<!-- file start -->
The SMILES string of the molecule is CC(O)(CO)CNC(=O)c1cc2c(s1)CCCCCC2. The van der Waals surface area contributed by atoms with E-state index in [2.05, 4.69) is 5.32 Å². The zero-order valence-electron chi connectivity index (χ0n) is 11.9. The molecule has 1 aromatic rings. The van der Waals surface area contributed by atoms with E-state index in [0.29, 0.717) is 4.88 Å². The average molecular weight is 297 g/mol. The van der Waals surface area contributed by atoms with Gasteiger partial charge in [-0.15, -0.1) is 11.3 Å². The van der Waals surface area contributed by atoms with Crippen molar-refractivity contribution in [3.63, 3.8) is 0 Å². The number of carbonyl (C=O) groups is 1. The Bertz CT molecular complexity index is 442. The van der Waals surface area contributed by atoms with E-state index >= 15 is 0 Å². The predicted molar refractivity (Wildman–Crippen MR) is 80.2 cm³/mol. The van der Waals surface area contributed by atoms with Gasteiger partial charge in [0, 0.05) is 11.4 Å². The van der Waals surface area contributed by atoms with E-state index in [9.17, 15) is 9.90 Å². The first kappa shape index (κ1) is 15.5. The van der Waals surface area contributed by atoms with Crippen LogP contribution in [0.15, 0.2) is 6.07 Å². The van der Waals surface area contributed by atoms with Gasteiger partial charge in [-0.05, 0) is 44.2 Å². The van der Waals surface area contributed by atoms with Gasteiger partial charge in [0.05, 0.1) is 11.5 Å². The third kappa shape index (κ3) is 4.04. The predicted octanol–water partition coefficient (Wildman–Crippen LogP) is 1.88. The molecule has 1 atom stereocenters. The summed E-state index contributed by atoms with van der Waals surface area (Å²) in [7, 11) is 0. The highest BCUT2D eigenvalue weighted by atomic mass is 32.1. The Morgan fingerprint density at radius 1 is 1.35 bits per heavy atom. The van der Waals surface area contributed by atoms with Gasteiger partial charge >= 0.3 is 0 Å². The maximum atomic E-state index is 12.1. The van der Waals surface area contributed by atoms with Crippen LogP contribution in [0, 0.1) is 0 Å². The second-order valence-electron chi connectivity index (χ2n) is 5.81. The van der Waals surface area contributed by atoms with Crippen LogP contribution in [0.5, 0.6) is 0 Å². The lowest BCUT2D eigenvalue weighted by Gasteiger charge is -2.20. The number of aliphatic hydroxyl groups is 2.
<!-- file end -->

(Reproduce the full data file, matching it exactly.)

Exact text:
The SMILES string of the molecule is CC(O)(CO)CNC(=O)c1cc2c(s1)CCCCCC2. The van der Waals surface area contributed by atoms with E-state index in [2.05, 4.69) is 5.32 Å². The zero-order valence-electron chi connectivity index (χ0n) is 11.9. The molecule has 1 aromatic rings. The van der Waals surface area contributed by atoms with E-state index in [0.29, 0.717) is 4.88 Å². The average molecular weight is 297 g/mol. The van der Waals surface area contributed by atoms with Gasteiger partial charge in [-0.15, -0.1) is 11.3 Å². The van der Waals surface area contributed by atoms with Crippen molar-refractivity contribution in [3.63, 3.8) is 0 Å². The number of carbonyl (C=O) groups is 1. The Bertz CT molecular complexity index is 442. The van der Waals surface area contributed by atoms with E-state index >= 15 is 0 Å². The predicted molar refractivity (Wildman–Crippen MR) is 80.2 cm³/mol. The van der Waals surface area contributed by atoms with Gasteiger partial charge in [0, 0.05) is 11.4 Å². The van der Waals surface area contributed by atoms with E-state index in [9.17, 15) is 9.90 Å². The first kappa shape index (κ1) is 15.5. The van der Waals surface area contributed by atoms with Crippen LogP contribution in [0.15, 0.2) is 6.07 Å². The van der Waals surface area contributed by atoms with Gasteiger partial charge in [-0.05, 0) is 44.2 Å². The van der Waals surface area contributed by atoms with Gasteiger partial charge in [0.05, 0.1) is 11.5 Å². The third kappa shape index (κ3) is 4.04. The predicted octanol–water partition coefficient (Wildman–Crippen LogP) is 1.88. The molecule has 1 atom stereocenters. The summed E-state index contributed by atoms with van der Waals surface area (Å²) in [7, 11) is 0. The highest BCUT2D eigenvalue weighted by atomic mass is 32.1. The Morgan fingerprint density at radius 1 is 1.35 bits per heavy atom. The van der Waals surface area contributed by atoms with Gasteiger partial charge >= 0.3 is 0 Å². The maximum atomic E-state index is 12.1. The van der Waals surface area contributed by atoms with Crippen LogP contribution in [0, 0.1) is 0 Å². The second-order valence-electron chi connectivity index (χ2n) is 5.81. The van der Waals surface area contributed by atoms with Crippen LogP contribution in [0.5, 0.6) is 0 Å². The lowest BCUT2D eigenvalue weighted by Gasteiger charge is -2.20. The number of aliphatic hydroxyl groups is 2.